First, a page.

The UK government is commemorating International Biodiversity Day 2019 by releasing a new tranche of funding for conservation projects.
The theme of this year’s United Nations (UN) International Day for Biological Diversity is “Our Biodiversity, Our Food, Our Health”, aiming to raise global awareness of the importance of biodiversity and a healthy ecosystem to a sustainable and well-rounded food supply. With the world’s rate of species extinction rapidly accelerating, exacerbated by human activity and climate change, locally sourced food production and agriculture processes are under threat; and the UK is working to address these issues by making funding available under its Darwin Initiative.
Environment Minister, Thérèse Coffey said: “The UN International Day for Biological Diversity celebrates the wonderful diversity of nature and wildlife around our planet. Nature delivers many environmental benefits including clean air and water, sustainable food supplies, and recovery and resilience to natural disasters. The Darwin Initiative delivers support for international nature conservation projects and many economic activities depend on nature, including agriculture, forestry, fisheries and tourism.”
On the occasion of International Biodiversity Day 2019 the Darwin Initiative, which aims to meet the UN’s Sustainable Development goals by supporting nature conservation and food security worldwide, has provided highlights of two of its ongoing projects.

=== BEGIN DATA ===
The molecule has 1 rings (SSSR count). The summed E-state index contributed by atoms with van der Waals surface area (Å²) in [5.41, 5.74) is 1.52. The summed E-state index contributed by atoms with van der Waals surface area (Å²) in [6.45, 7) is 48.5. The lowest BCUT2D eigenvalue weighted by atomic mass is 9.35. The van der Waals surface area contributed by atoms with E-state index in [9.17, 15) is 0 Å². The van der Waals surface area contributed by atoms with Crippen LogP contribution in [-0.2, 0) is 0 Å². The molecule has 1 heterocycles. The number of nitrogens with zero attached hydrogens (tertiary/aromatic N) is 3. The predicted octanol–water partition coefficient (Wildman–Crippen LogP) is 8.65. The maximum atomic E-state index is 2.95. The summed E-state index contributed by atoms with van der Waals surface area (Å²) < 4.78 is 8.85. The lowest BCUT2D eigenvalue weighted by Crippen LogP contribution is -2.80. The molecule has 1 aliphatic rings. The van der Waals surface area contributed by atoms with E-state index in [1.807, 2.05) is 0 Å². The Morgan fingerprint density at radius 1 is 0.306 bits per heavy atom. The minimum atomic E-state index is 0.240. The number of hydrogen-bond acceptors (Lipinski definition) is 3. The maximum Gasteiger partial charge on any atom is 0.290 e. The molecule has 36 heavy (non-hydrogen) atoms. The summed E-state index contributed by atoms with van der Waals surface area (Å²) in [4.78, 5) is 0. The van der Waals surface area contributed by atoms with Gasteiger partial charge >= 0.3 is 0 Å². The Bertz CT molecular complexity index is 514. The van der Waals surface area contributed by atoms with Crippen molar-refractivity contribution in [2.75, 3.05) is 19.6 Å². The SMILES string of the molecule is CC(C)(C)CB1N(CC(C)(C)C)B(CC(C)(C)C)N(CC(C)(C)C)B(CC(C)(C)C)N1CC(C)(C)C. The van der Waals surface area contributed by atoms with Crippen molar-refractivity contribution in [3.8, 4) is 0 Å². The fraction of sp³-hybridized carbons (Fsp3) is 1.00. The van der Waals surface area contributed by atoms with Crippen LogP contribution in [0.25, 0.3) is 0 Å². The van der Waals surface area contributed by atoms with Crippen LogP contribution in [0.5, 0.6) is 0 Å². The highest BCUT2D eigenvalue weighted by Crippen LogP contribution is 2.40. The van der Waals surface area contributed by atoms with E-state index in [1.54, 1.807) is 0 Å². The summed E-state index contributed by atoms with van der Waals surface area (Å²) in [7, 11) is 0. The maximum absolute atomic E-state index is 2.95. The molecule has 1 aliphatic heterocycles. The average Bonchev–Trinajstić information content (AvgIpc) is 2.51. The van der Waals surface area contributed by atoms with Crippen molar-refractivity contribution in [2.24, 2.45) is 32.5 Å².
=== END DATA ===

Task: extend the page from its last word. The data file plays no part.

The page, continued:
Over the last three years, nearly £300,000 (€340,029) has been allocated to the development of 22 Tropical Important Plant Areas in Guinea, protecting rare and threatened plant species. Dr Martin Cheek, Senior Research Leader at the Royal Botanic Gardens, said: “This official status is vital in Guinea. Habitat loss has been devastating with calculations that 96% of the country’s original forest has already been cleared, and that which remains is under severe pressure. It looks like as many as 35 species have gone extinct in Guinea, from trees to minute herbs, daisies, peas and clematis…all due to human pressures. Twenty-five of these are globally unique to Guinea; so these are likely global extinctions.”
Two projects in the Philippines have received a total of just under £800,000 (€906,582) towards expanding Marine Protected Areas (MPAs) along the Filipino coast. The Zoological Society of London (ZSL), which has been implementing the project, has designated ideal Marine Protected Areas (iMPAs); which are larger, more assiduously enforced and better managed than traditional MPAs. Dr Nick Hill, Senior Technical Specialist at ZSL, said: “Darwin Initiative funding for the first two iMPAs has gained the support of local government. These two MPAs are nearly fifty-times the average size of MPAs in the Philippines, with no-take replenishment zones sixteen times bigger. This is a key milestone for ZSL’s project and proves that in the Philippines larger community-based MPAs make a meaningful contribution towards the Philippines nationally-mandated target of protecting 15% of municipal waters.”